- Establish an Audit Priority Plan
- Audit Existing Content and Functionality
- Train Resources and Establish Policies and Procedures for New Content and Functionality
- Formalize a Corrective Action Plan
- Remediate Issues and Adhere to Corrective Action Plan Schedule
For this reason, AudioEye recommends a proactive approach to remediate existing sites to a) do the right thing by granting equal access to the widest audience possible, b) comply with ADA-related digital accessibility requirements, resulting in c) risk mitigation.
The OCR plays a key role in resolving complaints of discrimination. The OCR enforces several Federal civil rights laws including Section 504 of the Rehabilitation Act of 1973, which prohibits discrimination on the basis of disability and Title II of the ADA which applies to State and local governments which prohibits discrimination on the basis of disability in all services, programs, and activities provided to the public.
Failure to provide equal access to digital content for people with disabilities, is no different than failing to provide the physical accommodations – such as wheelchair ramps, elevator buttons in braille or flashing light cues – to individuals impaired by mobility, vision or auditory disabilities.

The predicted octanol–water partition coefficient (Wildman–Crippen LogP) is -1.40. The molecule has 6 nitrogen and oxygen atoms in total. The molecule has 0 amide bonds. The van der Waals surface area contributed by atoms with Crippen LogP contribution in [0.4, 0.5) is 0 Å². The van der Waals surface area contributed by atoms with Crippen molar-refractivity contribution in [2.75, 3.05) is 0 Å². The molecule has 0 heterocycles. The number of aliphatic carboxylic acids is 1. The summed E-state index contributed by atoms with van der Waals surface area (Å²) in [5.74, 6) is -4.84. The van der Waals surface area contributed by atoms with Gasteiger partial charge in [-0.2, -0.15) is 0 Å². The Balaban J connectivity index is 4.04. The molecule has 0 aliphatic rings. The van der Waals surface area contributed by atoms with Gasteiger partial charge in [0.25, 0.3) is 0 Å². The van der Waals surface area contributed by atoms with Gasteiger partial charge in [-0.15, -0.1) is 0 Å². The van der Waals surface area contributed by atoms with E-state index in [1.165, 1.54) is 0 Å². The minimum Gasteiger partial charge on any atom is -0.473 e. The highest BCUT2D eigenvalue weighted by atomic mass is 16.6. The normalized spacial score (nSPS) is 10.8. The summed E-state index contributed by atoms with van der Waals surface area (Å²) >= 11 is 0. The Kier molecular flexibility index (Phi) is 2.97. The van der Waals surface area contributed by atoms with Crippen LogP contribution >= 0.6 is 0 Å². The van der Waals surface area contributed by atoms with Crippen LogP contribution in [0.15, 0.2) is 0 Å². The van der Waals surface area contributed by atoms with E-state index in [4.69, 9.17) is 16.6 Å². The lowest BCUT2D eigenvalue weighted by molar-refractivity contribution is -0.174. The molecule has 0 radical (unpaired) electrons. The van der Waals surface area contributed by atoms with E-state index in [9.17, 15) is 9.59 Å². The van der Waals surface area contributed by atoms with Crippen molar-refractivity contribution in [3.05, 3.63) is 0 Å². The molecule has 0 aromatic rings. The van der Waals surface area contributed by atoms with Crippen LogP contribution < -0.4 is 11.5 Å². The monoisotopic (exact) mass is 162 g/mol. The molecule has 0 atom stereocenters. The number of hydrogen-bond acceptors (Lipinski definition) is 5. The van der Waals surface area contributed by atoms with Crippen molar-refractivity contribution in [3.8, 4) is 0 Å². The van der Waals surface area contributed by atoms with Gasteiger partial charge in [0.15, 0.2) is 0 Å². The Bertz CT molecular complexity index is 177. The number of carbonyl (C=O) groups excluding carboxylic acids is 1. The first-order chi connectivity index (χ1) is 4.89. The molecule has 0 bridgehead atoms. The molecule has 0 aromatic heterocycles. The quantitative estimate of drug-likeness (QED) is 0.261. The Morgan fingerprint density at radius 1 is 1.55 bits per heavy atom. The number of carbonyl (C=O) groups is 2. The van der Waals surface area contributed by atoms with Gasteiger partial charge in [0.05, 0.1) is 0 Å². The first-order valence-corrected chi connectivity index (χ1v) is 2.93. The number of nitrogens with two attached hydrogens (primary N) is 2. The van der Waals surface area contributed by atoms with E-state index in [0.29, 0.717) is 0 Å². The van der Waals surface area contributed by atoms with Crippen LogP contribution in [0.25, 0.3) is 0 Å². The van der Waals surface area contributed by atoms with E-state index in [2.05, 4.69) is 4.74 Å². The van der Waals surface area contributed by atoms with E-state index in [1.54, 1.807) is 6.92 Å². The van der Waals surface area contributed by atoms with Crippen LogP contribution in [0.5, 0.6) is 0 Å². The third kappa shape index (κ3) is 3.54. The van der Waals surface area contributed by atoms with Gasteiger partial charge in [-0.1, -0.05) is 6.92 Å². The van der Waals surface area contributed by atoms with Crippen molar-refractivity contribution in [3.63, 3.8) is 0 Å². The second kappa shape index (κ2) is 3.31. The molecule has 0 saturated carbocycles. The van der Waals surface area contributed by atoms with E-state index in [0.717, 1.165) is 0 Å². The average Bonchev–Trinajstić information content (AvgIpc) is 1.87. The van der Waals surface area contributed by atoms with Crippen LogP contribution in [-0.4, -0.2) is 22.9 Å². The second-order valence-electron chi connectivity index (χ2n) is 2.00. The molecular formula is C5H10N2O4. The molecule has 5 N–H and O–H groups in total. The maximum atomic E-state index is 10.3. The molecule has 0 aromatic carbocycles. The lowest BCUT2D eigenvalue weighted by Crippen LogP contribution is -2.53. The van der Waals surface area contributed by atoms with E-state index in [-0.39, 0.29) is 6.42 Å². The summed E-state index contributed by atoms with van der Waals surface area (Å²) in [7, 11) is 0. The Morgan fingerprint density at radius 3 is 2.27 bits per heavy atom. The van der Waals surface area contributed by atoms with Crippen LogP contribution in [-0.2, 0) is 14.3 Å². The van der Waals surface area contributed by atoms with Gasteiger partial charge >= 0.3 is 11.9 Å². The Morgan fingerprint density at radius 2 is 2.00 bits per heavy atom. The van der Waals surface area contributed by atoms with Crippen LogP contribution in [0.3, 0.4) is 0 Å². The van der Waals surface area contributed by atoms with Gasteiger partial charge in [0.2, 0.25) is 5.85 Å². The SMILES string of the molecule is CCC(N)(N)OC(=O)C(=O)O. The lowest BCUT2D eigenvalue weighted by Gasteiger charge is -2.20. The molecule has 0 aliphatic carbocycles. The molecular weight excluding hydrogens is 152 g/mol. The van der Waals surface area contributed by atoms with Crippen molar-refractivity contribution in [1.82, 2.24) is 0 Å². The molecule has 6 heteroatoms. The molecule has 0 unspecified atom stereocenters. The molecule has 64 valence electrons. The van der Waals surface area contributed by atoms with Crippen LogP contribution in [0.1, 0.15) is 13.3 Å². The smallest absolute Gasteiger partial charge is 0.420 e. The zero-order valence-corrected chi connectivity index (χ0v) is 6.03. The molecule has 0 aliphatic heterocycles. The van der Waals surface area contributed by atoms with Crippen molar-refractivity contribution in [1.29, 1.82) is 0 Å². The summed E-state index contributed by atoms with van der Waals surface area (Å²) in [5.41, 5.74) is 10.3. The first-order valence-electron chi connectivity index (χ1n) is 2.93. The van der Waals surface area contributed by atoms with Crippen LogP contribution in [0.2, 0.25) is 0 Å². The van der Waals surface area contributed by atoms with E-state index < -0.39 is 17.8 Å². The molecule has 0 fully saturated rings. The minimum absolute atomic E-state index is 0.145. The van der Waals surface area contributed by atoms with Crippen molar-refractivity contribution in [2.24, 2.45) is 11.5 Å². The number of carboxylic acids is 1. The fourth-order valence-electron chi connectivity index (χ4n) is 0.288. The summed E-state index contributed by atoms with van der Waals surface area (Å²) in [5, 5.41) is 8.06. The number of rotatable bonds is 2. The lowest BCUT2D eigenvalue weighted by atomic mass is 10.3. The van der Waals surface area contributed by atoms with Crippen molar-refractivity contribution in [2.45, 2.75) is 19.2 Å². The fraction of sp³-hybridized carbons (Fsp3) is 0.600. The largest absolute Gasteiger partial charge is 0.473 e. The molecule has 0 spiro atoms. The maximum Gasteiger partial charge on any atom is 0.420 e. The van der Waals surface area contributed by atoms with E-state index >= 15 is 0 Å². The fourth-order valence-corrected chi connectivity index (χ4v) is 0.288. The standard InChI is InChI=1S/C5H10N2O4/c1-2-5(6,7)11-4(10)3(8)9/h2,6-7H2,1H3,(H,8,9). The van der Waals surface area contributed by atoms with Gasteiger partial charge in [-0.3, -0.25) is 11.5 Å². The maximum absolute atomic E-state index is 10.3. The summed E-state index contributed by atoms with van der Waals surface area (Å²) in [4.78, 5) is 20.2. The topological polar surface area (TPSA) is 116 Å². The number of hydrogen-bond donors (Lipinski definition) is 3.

This means that an individual, group or organization can file an OCR complaint, whether or not they are a direct victim of the alleged discrimination.
Basically, if someone sees that a school doesn’t have a wheelchair ramp, they can file an ORC complaint because a student in a wheelchair is being denied equal access to the school.
As it relates to digital accessibility, for example: if the school’s websites, public or internal facing, are not digitally accessible, a person with or without a disability, can file an OCR complaint, citing that people with disabilities, because they are being denied equal access to information as a result of the failure of the school or school district, to provide equal access to information, are being discriminated against on the basis of their disability.
This means schools and school districts have exposure beyond the 15% – 20% of the population that has a disability; anyone can file a complaint against a school for their failure to provide equal access.
A complaint can be filed by anyone who believes that an education institution or program described above, that receives Federal financial assistance has discriminated against someone on the basis of race, color, national origin, sex, disability or age. The person or organization filing the complaint does not need to be a victim of the alleged discrimination but may complain on behalf of another person or group.